Open Access

Long-term follow-up of patients with phenylketonuria treated with tetrahydrobiopterin: a seven years experience

  • Iris Scala1,
  • Daniela Concolino2,
  • Roberto Della Casa1,
  • Anna Nastasi3,
  • Carla Ungaro1,
  • Serena Paladino1,
  • Brunella Capaldo4,
  • Margherita Ruoppolo5, 6,
  • Aurora Daniele6, 7,
  • Giuseppe Bonapace2,
  • Pietro Strisciuglio1,
  • Giancarlo Parenti1 and
  • Generoso Andria1Email author
Orphanet Journal of Rare Diseases201510:14

https://doi.org/10.1186/s13023-015-0227-8

Received: 24 October 2014

Accepted: 15 January 2015

Published: 8 February 2015

Abstract

Background

Phenylketonuria (PKU) is an autosomal recessive disorder caused by the deficiency of phenylalanine hydroxylase that catalyzes the conversion of phenylalanine to tyrosine, using tetrahydrobiopterin (BH4) as coenzyme. Besides dietary phenylalanine restriction, new therapeutic options are emerging, such as the treatment with BH4 in subgroups of PKU patients responding to a loading test with BH4.

Methods

A no-profit open-label interventional trial with long-term oral BH4 therapy, sponsored by the Italian Medicines Agency (AIFA), was performed in a group of 17 PKU patients resulted as BH4 responders among 46 subjects analyzed for BH4-responsiveness (prot. FARM5MATC7). We report on efficacy and safety data of BH4 therapy and analyze factors predicting BH4-responsiveness and long-term response to BH4. A BH4-withdrawal test was used as a proof of the efficacy of long-term therapy with BH4.

Results

Forty-four percent of the patients responded to the 48 h-long loading test with BH4. All the phenotypic classes were represented. Genotype was the best predictor of responsiveness, along with lower phenylalanine levels at diagnosis, higher tolerance and lower phenylalanine/tyrosine ratio before the test. In BH4 responder patients, long-term BH4 therapy resulted safe and effective in increasing tolerance while maintaining a good metabolic control. The BH4 withdrawal test, performed in a subset of patients, showed that improved tolerance was directly dependent on BH4 assumption. Tolerance to phenylalanine was re-evaluated in 43.5% of patients and was longitudinally analyzed in 5 patients.

Conclusions

Long-term treatment with BH4 is safe and effective in increasing tolerance to phenylalanine. There is real need to assess the actual tolerance to phenylalanine in PKU patients to ameliorate quality of life, improve nutritional status, avoiding unnecessarily restricted diets, and interpret the effects of new therapies for PKU.

Keywords

Phenylalanine hydroxylase deficiency Phenylketonuria Tetrahydrobiopterin Sapropterin Hyperphenylalaninemia Therapy Tolerance Safety Side effects

Background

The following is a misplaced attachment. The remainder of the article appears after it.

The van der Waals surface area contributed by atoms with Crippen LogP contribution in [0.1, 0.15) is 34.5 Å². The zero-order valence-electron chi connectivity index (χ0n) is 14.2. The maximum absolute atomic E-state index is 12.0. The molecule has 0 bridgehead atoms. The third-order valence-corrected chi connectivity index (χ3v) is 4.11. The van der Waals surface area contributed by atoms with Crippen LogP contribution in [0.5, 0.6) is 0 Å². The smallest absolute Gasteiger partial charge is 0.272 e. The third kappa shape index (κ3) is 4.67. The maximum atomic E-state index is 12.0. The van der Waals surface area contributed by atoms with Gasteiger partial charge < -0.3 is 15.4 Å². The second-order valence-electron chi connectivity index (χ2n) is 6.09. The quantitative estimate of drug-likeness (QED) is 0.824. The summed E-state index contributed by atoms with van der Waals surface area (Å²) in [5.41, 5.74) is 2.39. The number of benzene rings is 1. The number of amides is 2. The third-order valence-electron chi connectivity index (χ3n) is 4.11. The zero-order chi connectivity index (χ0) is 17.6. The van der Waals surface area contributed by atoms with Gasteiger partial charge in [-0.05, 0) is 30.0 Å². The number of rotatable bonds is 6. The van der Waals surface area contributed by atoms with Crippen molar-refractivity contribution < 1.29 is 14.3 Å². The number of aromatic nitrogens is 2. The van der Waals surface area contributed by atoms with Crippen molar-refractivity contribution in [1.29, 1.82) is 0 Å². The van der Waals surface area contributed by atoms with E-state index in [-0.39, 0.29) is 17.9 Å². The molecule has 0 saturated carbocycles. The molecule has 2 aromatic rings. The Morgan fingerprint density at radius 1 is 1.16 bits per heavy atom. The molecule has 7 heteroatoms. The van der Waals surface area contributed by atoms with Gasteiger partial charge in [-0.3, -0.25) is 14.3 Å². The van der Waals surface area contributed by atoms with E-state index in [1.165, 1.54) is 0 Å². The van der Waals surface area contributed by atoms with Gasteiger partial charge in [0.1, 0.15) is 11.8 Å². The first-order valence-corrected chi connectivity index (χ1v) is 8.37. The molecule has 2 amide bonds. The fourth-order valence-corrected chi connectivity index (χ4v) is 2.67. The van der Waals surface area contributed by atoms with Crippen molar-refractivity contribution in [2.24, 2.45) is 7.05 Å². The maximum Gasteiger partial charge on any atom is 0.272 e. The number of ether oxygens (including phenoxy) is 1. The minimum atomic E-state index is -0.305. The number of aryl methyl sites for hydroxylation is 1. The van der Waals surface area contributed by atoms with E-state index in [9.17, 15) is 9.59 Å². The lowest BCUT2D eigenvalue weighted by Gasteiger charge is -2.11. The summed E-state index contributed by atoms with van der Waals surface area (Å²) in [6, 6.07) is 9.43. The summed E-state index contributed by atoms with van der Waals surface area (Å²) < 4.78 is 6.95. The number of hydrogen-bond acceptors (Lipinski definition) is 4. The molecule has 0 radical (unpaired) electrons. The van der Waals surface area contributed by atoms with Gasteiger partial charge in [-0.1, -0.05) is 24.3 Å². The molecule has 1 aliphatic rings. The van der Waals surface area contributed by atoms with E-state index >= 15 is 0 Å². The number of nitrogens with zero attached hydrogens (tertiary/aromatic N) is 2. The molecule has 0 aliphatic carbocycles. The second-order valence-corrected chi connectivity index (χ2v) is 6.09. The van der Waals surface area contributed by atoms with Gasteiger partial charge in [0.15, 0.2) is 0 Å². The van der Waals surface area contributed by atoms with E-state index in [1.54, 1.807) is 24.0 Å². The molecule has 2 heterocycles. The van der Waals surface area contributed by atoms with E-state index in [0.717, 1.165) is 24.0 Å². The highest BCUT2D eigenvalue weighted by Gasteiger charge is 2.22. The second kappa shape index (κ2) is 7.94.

Phenylketonuria (PKU; MIM 261600) is an autosomal recessive disorder caused by the deficiency of phenylalanine hydroxylase (PAH, EC 1.14.16.1), a liver enzyme that catalyzes the conversion of phenylalanine (Phe) to tyrosine (Tyr), using tetrahydrobiopterin (BH4) as coenzyme. To date, more than 500 causative mutations of the PAH gene have been identified (http://www.pahdb.mcgill.ca; http://www.biopku.org). In spite of the continuum spectrum of phenotypes, PKU is classified into classic PKU (cPKU), moderate PKU (moPKU) and mild PKU (mPKU) according to plasma Phe levels at diagnosis and tolerance, defined as the highest Phe intake able to keep blood Phe levels within the safe range [1]. In addition, hyperphenylalaninemia is divided in mild hyperphenylalaninemia (HPA)-gray zone, requiring dietary protein restriction, and mild hyperphenylalaninemia when Phe levels are below 360 micromol/L and no treatment is required [1]. Untreated PKU leads to neurological abnormalities, while early treatment with a Phe-restricted diet prevents brain damage and results in almost normal neurological development [2]. Unfortunately, this dietary regimen is often complicated by psychological discomfort and reduced compliance to the diet after the first years of life. Initial reports supported the possibility to loosen diet during adulthood; however, as defects of executive functions and brain hypomyelination may occur in patients with poor metabolic control [3,4], a life-long restricted dietary therapy has been recommended. Since 1999, several independent reports have shown that BH4 can decrease plasma Phe levels and increase Phe oxidation to Tyr [5-19] by acting as a chemical chaperone [20,21] in patients defined as BH4 responders. Responsiveness to BH4 has been arbitrarily defined as a reduction of at least 30% of plasma Phe levels during a loading test with BH4 compared to the baseline Phe value [22]. The prevalence of BH4 responsiveness is variable in different studies, ranging from 20% [9] to 62% [23]. Besides the interplay among the PAH enzyme, the coenzyme (BH4) and the substrate (Phe), the difference in the rate of BH4-responder patients also resides in the protocols varying in duration (24 h, 48 h, 1 week or 4 weeks) and in BH4 testing dose (10 mg/kg vs 20 mg/kg of body weight) [24]. Reports on long-term treatment with BH4 show that BH4 allows a better metabolic control and a diet relaxation without serious adverse effects. Two randomized placebo-controlled trials reported a significant lowering of blood Phe concentration in the BH4 group after 6 weeks [11] and improvement of Phe tolerance after 10 weeks [13]. The improvement of Phe intake with BH4 was also observed in subsequent studies [13,15-19,25]. Recent reports attempted to establish predictors of BH4 responsiveness and of BH4 long-term response, including Phe levels at diagnosis, Phe/Tyr ratio, Phe tolerance before BH4 treatment and genotype [19]. US recommendations for the use of BH4 in PKU have been recently published, but some questions are still open such as i) variability of response to BH4 and therapeutic effects in subpopulations, ii) long-term efficacy and safety outcomes, iii) effects of diet liberalization on nutritional status and iv) risk of dietary overtreatment, especially in critical periods such as infancy, adolescence or pregnancy [1].